- President Donald Trump has been criticized for his approach to coronavirus.
- The president's approval rating is eroding while disapproval is edging higher.
- Markets may react to Trump's falling chances of being reelected.
"The Democrats are politicizing the coronavirus... and this is their new hoax" – President Donald Trump while the disease was spreading. While the Commander in Chief has eventually stepped up his game – his recent guidelines are still to be judged – it is already taking its toll.
At the time of writing – with testing only initially being ramped up – there are over 5,000 US infections and 92 deaths. The 11-year bull market has come to an end with the worst sell-offs since 1987, and signs of financial distress are beginning to surface.
And now, it seems that Trump's approval rating is taking a hit. On February 18, the president's approval rating was 44.6% while disapproval stood at 51% – a gap of 6.4% and the lowest negative rating in nearly three years.
After the coronavirus crisis intensified, voters are already less enthusiastic. As of March 17, approval has slipped to 42.8% and disapproval advanced to 52.9% – a 10.1% gap.
The gap has widened by 4.7% within a month.
Is it all related to coronavirus? Probably not. Looking at the broader picture, Trump's net disapproval is within familiar ranges and this could well be mean reversion.
Nevertheless, it seems that Trump and his team have begun responding, partly in response to the pressure from Republican donors, according to CNBC. Moreover, the president's the more somber tone from March 16 onwards, and the idea of sending every American a cheque shows that something has changed.
Trump seems worried and probably for a good reason.
Potential market reaction
While these are early days, how could markets react if Trump's disapproval rating continues rising? Investors react well before the vote in November, and as opinion polls shape up.
Investors prefer a Republican president and are most enthused when the party has full control of the levers of power, as in the president's first two years in office. A unified government under the GOP may provide further tax cuts and looser regulation.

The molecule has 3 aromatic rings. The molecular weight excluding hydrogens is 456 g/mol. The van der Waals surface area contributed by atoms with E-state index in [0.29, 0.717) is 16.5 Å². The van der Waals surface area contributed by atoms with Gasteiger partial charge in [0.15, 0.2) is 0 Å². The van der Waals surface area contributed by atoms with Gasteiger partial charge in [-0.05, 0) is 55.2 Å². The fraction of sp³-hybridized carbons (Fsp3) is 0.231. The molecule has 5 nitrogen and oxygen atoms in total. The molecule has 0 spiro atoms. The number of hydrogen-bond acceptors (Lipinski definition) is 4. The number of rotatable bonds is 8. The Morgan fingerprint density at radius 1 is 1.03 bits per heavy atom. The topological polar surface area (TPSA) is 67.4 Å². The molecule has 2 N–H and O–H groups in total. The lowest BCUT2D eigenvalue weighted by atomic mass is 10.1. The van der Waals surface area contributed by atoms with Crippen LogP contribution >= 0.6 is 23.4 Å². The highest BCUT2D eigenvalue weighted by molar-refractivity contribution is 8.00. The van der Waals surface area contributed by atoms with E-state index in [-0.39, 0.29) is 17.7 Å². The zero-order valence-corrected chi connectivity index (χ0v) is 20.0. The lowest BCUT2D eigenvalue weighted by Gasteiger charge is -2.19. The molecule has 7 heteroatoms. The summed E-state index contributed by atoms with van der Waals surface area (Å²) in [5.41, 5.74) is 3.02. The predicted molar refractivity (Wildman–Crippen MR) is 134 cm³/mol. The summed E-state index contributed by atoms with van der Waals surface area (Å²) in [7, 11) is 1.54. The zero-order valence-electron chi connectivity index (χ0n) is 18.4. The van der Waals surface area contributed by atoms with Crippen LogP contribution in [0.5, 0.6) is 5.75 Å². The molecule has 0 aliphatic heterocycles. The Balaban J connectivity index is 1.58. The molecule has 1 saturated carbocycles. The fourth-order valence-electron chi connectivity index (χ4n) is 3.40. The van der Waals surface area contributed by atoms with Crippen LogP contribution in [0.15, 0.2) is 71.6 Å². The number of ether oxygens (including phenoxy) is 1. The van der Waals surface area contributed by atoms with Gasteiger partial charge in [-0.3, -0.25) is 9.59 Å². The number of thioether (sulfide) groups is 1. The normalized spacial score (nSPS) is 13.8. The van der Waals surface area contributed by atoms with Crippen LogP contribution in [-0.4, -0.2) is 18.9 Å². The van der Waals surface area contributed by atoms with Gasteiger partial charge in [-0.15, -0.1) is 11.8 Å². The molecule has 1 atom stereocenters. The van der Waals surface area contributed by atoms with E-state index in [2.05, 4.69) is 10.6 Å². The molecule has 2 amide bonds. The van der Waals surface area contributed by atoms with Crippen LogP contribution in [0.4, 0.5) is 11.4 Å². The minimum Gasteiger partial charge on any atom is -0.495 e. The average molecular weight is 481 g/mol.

Here are four quick scenarios:
1) Trump landslide victory: In the unlikely case that the public aligns behind Trump despite the initial slow response and Republicans win both houses of Congress, markets may surge. That seems less likely now.
2) Trump wins, Democrats hold House: If the president remains on course to win but Democrats retain the House of Representatives, the focus will likely remain on the impact of the virus and the elections would only be of influence closer to the vote.
3) President Biden, Republicans retain Senate: In the chances that Trump loses – probably to former Vice President Joe Biden – rise, stocks may come under additional pressure. However, if Republicans hold onto the Senate, investors would be comforted.
4) Democratic wave: On the other extreme, Trump continues losing support and is on course not only to lose the White House but also to drag the party down with him. In this case, investors may fear stricter financial regulation under a unified Democrat-controlled government, and stocks could fall.
Trump's approval rating has dropped alongside the intensification of the coronavirus crisis and there is probably a significant correlation. If the trend continues, markets may respond.
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